Only six cohort studies have, however, evaluated the role of flavonoids in stroke. Two of these studies found the intake of flavonols to be inversely associated with the risk of stroke(Reference Knekt, Kumpulainen, Jarvinen, Rissanen, Heliovaara, Reunanen, Hakulinen and Aromaa12, Reference Keli, Hertog, Feskens and Kromhout17), while four studies did not find any association(Reference Youchum, Kushi, Meyer and Folsom8, Reference Arts, Jacobs, Harnack, Gross and Folsom10, Reference Sesso, Gaziano, Liu and Buring13, Reference Hirvonen, Virtamo, Korhonen, Albanes and Pietinen18). Four of these studies assessed the role of flavonols and flavones(Reference Youchum, Kushi, Meyer and Folsom8, Reference Sesso, Gaziano, Liu and Buring13, Reference Keli, Hertog, Feskens and Kromhout17, Reference Hirvonen, Virtamo, Korhonen, Albanes and Pietinen18), one in addition flavanones(Reference Knekt, Kumpulainen, Jarvinen, Rissanen, Heliovaara, Reunanen, Hakulinen and Aromaa12) and one concentrated on catechins(Reference Arts, Jacobs, Harnack, Gross and Folsom10). In general, the inconsistency in the association between flavonoid intake and stroke may be related to differences in the study population (e.g. age, gender), types of strokes studied or the study setting.

The possible mechanisms by which flavonoids decrease the risk of CVD have most often been suggested to be related, for example, to their vasodilatory or antioxidant properties. Supplementation of flavonoids has been found to improve endothelial function by increasing nitric oxide production in man(Reference Hodgson, Burke and Puddey27, Reference Vlachopoulos, Aznaouridis, Alexopoulos, Economou, Andreadou and Stefanadis28). Flavonoids are strong antioxidants in vitro and in animal studies flavonoids have been found to inhibit oxidative stress as well as the progression of atherosclerosis(Reference Hayek, Furhman, Vaya, Rosenblat, Belinky, Coleman, Elis and Aviram29, Reference Fuhrman, Volkova, Coleman and Aviram30). The studies in man have, however, yielded conflicting results(Reference Williamson and Manach31). Flavonoids have been suggested also to have beneficial effects on blood pressure, platelet function and inflammation.

In the present study the intake of flavonoids was associated with lifestyle; men with higher intakes were more likely to be non-smokers and had lower intakes of alcohol, fat and SFA as well as higher intakes of folate, fibre, vitamin C and E when compared with the men with lower intakes. Therefore, we cannot exclude the possibility that despite extensive adjustment for CVD risk factors, the high intake of flavonoids could be an indicator of healthy lifestyle rather than a protective factor.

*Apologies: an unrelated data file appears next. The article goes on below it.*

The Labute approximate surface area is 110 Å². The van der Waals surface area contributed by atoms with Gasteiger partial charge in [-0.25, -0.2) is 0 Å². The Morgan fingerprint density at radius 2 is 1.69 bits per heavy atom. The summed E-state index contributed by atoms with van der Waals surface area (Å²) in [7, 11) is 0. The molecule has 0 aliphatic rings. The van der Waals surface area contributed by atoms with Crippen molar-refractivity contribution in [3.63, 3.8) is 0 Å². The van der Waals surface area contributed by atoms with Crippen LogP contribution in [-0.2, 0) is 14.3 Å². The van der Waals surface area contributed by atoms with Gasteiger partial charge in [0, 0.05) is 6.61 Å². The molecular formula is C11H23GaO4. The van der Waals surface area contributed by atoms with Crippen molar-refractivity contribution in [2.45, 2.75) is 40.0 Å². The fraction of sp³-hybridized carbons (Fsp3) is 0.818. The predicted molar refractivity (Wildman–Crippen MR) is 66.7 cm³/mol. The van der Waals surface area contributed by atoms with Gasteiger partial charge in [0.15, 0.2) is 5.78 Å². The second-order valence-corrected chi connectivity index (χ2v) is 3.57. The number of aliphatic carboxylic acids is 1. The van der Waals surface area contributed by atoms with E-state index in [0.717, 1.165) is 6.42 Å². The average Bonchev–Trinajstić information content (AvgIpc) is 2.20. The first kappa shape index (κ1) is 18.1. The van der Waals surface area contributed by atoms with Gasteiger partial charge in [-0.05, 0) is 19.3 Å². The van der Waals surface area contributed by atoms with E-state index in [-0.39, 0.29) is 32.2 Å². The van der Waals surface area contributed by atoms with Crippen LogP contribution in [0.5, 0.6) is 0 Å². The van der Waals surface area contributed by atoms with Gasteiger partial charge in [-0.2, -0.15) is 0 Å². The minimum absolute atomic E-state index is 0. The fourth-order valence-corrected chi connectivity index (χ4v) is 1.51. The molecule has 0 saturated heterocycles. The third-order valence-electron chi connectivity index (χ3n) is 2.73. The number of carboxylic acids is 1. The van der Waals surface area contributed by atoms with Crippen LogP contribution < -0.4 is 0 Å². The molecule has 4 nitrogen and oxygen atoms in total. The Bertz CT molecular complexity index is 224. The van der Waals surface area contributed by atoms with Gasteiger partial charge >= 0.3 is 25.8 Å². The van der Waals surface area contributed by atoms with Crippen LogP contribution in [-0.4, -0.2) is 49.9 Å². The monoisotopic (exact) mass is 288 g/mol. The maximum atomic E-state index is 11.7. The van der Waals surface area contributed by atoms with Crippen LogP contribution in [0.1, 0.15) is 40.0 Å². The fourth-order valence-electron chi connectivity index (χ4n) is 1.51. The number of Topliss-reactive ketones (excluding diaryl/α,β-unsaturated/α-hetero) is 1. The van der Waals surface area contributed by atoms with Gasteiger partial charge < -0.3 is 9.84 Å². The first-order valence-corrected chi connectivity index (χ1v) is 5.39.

Mean flavonoid intake (140 mg) in the present study was much higher than reported previously for the Finnish population (about 10–20 mg)(Reference Knekt, Järvinen, Reunanen and Maatela7, Reference Hirvonen, Pietinen, Virtanen, Häkkinen, Albanes and Virtamo9, Reference Knekt, Kumpulainen, Jarvinen, Rissanen, Heliovaara, Reunanen, Hakulinen and Aromaa12) and this was because the previous calculations have included mainly flavonols and flavones, while the present study also included flavan-3-ols, flavanones and anthocyanidins. In these studies the main sources of flavonols and flavones in the Finnish population have been tea, apples and onions, and citrus fruits for flavanones. One of the limitations of the present study was that we could not study the main sources of flavonoids. However, it is most likely that the main source of flavonols, flavones and flavanones have been the same, while the main source of flavan-3-ols has been tea, and berries for anthocyanidins.

Further studies are still needed to assess the role of flavonoids in CVD, especially in strokes. In addition to flavonoids, other polyphenols such as phenolic acids may also play a role in human health. Phenolic acids are rich in, for example, coffee and cereals, and these compounds contribute significantly to the daily intake of polyphenols. Therefore the databases should be updated concerning other polyphenolic compounds.

In conclusion, the present study suggests that a high intake of flavonoids decreases the risk of ischaemic stroke and possibly CVD mortality. More studies with updated flavonoid databases are needed to evaluate the role of flavonoids in CVD and especially in strokes.

Acknowledgements

This study was supported by grants from the Juho Vainio Foundation and Finnish Cultural Foundation, North-Savo Foundation (J. M.). J. T. S. was responsible for the study concept and design. S. V., T. N., T.-P. T., S. K. and J. T. S. collected the data, obtained the funding, and provided administrative, technical or material support. J. M., T. N. and S. V. analysed and interpreted the data, drafted the manuscript and provided statistical expertise. J. M., S. V., T. N., T.-P. T., S. K. and J. T. S. critically revised the manuscript for important intellectual content. None of the authors had a conflict of interests.